From an article by Craig Reber in the Telegraph Herald (Dubuque, Iowa):

SMELSER, Wis. — The fate of a proposed southwest Wisconsin wind farm could be decided Tuesday at the polls, where supporters of the controversial plan face off with opponents.

Wind Capital Group, headquartered in St. Louis, wants to build about 61 towers — 400feet high from the base to tip of blade — in portions of three townships: Smelser, Paris and Hazel Green. The proposed White Oak Wind Farm would have a total capacity of 100 megawatts.

Opponents of the White Oak Wind Farm proposal cite safety and health issues with the siting of the wind turbines. They seek a one-half mile setback minimum requirement (as opposed to the proposed 1,000 feet) to minimize what they call the “noise, safety and health risks” to families and their houses.

They say the shipment of the wind turbine components — tower sections, blades and the hub — would require large trucks that would “likely” damage the area’s roadways. They question what happens to the wind turbines after they have served their “useful” lives. They say the “risk” is that the turbines will never get torn down after they are abandoned.

Foes want an ordinance enacted by the Smelser Town Board of Supervisors that they say would “protect” the township’s residents. There are five people on the Tuesday ballot challenging three incumbent supervisors, the township clerk and treasurer. The incumbent chairman and supervisors have been in support of the wind farm.

A town board could adopt a moratorium on a wind farm development by passing an ordinance. However, such an ordinance still could be subject to a legal challenge since no state statute specifically gives townships such authority. Several state Assembly members plan to reintroduce legislation that will provide the state Public Service Commission the authority to establish state standards for wind turbine setbacks and acceptable noise levels.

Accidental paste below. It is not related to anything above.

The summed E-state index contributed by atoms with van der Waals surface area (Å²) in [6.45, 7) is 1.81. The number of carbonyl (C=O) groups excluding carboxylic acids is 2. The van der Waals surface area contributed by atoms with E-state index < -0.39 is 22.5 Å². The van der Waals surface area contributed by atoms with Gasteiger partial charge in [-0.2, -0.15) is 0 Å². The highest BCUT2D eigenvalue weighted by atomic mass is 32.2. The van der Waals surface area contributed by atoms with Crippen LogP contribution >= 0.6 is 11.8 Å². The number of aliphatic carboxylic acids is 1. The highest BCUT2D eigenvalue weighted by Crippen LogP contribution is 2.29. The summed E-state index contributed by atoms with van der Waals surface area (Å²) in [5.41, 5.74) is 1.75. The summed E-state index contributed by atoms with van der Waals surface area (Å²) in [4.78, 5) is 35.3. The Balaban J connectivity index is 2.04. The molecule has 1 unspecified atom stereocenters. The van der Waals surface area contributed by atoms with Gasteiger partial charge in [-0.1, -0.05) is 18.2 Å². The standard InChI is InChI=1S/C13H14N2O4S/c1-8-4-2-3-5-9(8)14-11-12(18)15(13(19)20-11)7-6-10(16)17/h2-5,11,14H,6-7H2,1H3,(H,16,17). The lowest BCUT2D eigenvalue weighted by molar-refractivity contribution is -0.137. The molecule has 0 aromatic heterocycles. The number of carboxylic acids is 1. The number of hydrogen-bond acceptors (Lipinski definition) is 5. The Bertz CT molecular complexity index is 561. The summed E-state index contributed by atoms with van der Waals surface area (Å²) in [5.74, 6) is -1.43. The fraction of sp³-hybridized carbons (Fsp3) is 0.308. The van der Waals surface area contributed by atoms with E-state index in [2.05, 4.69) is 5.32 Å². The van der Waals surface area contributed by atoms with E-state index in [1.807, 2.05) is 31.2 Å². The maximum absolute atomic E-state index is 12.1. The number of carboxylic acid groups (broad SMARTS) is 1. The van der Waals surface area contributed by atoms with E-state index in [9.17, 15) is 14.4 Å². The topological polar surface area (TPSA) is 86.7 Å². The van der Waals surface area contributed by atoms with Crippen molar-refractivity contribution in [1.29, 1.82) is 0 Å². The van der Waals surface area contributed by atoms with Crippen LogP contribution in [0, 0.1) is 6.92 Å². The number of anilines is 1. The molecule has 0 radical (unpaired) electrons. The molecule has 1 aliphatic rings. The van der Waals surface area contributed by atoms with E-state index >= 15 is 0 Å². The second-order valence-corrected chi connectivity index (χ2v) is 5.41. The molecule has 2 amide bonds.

Also on the state level, Gov. Jim Doyle has a goal of generating 25 percent of the state’s electricity and 25 percent of transportation fuel from renewable fuels (including wind power) by 2025.

RENEW Wisconsin, a statewide nonprofit organization, advocates for public policies and private initiatives to support renewable energy. It supports the project. RENEW Wisconsin Executive Director Michael Vickerman said wind farms are an important source of revenue to local governments, in terms of payments and taxes — not to mention the supplemental income to the host landowners.

Grant County could collect $400,000 annually for the next 25 years, with an option of 10 additional years. As mandated by state law, the county would distribute 40 percent of the revenue to the townships that host the turbines. Smelser Township would have half of the turbines and receive $80,000. Paris and Hazel Green townships, hosting a quarter of the turbines each, $40,000.

Wind farm proponents offer their views on